9th DIMACS Implementation Challenge - Shortest Paths
To make the Challenge more fun, we will have a competition of the point-to-point algorithms on a road graph. We hope that most of the P2P paper contributors will be able to participate, and others will become fans of the competition. (Due to a conflict of interest, the algorithm of Goldberg, Kaplan, Werneck will not be eligible for the competition, but we will run it and provide the results as a proof that the problem is feasible.)
The competition will work in the following way.
- We will use the USA road graph with a modified length function. The modification will be announced in the morning of the first day of the workshop.
- Competitors will use their own hardware, either by a remote connection or by giving instructions to their colleagues back home. (If your code runs on your laptop, it is OK too.)
- The results will be due at the end of the lunch break of the second day of the workshop.
- The winner will be judged based on the average time for 1,000 queries between random vertex pairs. If possible, both the time to compute the distance and time to compute the distance plus the time to "traverse" the path should be reported. For the latter, your code should visit all original arcs on the path and add up their lengths. We would also like to get additional information: the preprocessing time, the average and the maximum number of vertex scans.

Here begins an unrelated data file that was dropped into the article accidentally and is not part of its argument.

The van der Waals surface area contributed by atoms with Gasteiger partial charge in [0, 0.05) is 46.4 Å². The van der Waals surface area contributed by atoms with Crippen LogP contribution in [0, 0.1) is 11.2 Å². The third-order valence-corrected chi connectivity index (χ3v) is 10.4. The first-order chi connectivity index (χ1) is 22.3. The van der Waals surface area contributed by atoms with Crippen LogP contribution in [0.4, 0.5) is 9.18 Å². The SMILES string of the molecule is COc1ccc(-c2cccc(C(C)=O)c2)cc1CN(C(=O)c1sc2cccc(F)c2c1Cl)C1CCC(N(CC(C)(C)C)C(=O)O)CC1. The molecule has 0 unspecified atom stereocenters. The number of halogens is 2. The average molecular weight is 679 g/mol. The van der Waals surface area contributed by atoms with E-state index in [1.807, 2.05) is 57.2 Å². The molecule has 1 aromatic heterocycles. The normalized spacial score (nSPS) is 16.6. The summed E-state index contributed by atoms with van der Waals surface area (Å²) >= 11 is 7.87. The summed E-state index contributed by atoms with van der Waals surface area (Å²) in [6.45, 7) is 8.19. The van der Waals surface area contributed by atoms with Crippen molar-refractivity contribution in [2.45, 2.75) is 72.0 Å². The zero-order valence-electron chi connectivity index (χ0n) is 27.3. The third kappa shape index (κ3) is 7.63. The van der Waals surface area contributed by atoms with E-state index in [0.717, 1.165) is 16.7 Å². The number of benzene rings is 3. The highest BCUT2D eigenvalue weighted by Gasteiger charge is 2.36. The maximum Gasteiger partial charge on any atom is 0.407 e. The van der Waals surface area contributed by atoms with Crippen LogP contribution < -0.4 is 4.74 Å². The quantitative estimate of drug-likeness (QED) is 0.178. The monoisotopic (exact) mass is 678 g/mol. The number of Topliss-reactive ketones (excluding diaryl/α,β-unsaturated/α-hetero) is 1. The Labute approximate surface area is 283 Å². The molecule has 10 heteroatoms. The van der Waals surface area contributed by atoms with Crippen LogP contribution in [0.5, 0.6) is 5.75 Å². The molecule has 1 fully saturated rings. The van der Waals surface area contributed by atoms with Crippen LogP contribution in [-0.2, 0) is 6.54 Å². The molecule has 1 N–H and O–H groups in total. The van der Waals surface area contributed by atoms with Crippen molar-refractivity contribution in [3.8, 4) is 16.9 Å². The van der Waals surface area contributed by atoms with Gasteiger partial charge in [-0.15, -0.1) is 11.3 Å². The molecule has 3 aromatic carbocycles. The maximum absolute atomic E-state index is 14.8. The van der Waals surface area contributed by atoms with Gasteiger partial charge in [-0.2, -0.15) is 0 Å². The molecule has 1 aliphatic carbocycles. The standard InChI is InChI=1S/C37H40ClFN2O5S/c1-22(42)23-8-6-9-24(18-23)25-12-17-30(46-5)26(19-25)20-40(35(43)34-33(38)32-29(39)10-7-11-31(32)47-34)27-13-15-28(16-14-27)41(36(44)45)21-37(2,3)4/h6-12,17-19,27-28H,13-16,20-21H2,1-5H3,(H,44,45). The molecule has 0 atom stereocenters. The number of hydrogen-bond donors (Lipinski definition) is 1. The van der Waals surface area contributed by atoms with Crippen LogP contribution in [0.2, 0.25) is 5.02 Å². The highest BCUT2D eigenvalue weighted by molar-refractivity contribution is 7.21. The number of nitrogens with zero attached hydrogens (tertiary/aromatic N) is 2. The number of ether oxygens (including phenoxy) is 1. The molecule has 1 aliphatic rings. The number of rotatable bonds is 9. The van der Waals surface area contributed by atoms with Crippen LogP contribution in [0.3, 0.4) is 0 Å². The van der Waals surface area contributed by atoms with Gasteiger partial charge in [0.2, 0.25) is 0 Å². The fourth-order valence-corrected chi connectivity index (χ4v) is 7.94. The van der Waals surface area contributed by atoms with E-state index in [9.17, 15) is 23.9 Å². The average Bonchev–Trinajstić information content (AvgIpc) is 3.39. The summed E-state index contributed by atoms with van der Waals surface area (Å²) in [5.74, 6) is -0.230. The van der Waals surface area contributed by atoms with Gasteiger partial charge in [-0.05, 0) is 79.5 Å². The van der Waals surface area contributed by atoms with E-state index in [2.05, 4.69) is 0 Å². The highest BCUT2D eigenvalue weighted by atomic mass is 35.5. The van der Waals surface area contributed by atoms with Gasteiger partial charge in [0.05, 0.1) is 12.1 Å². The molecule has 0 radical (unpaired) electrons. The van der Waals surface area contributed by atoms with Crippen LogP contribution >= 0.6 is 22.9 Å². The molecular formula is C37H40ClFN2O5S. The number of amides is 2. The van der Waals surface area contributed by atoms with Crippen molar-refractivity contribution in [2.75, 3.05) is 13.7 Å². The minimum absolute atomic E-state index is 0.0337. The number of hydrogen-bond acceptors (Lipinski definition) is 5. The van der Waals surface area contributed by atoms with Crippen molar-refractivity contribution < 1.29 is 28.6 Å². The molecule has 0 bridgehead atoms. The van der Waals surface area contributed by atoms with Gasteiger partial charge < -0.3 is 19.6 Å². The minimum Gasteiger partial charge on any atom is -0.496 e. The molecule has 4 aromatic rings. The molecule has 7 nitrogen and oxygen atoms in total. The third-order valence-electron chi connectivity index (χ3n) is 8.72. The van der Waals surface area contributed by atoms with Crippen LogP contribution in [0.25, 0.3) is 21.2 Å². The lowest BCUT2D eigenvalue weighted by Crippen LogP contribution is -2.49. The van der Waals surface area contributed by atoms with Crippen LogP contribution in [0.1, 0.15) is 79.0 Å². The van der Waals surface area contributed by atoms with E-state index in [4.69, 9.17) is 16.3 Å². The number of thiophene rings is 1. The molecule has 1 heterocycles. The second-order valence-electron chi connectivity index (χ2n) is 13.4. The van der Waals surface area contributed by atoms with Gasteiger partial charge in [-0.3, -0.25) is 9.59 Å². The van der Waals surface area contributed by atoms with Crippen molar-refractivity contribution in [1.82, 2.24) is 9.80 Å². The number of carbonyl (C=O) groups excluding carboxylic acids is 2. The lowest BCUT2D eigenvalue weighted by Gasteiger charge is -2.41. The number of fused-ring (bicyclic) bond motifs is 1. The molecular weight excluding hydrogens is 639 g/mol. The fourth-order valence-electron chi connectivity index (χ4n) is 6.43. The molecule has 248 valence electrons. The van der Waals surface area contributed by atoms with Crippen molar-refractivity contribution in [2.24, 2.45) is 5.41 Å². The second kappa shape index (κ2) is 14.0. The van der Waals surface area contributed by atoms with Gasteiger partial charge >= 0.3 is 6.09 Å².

- To calibrate runtimes, participants should report technical data for the machine on which queries were performed in the format described, and the results of running the benchmark solver on the graph. The latter can be done after the results of the queries are due, but we would like to have the benchmark times before the competition summary session.
- The competitors are encouraged to prepare the 1,000 query pairs, the benchmark code, and the USA graph in advance. The modification to the graph will be easy to make.
- We will not be checking correctness of the results, but we expect that the participants will have correctness checking in their codes. Correctness checking time should not count in the computation time, and the participants can make a separate correctness-checking run if needed.
- In addition to having fun, the goal of the competition is to check robustness of the different implementations. Thus the competitors must not tune or modify their code except possibly the parser or to the graph initialization to implement the length function modification.
Announcement (Nov 13, 2006):
The graph used in the competition is the full strongly connected USA graph with unit arc lengths [download .gr.gz file, 225 MB]
More instructions for people participating in the competition are now available at the URL: http://www.dis.uniroma1.it/~challenge9/temp.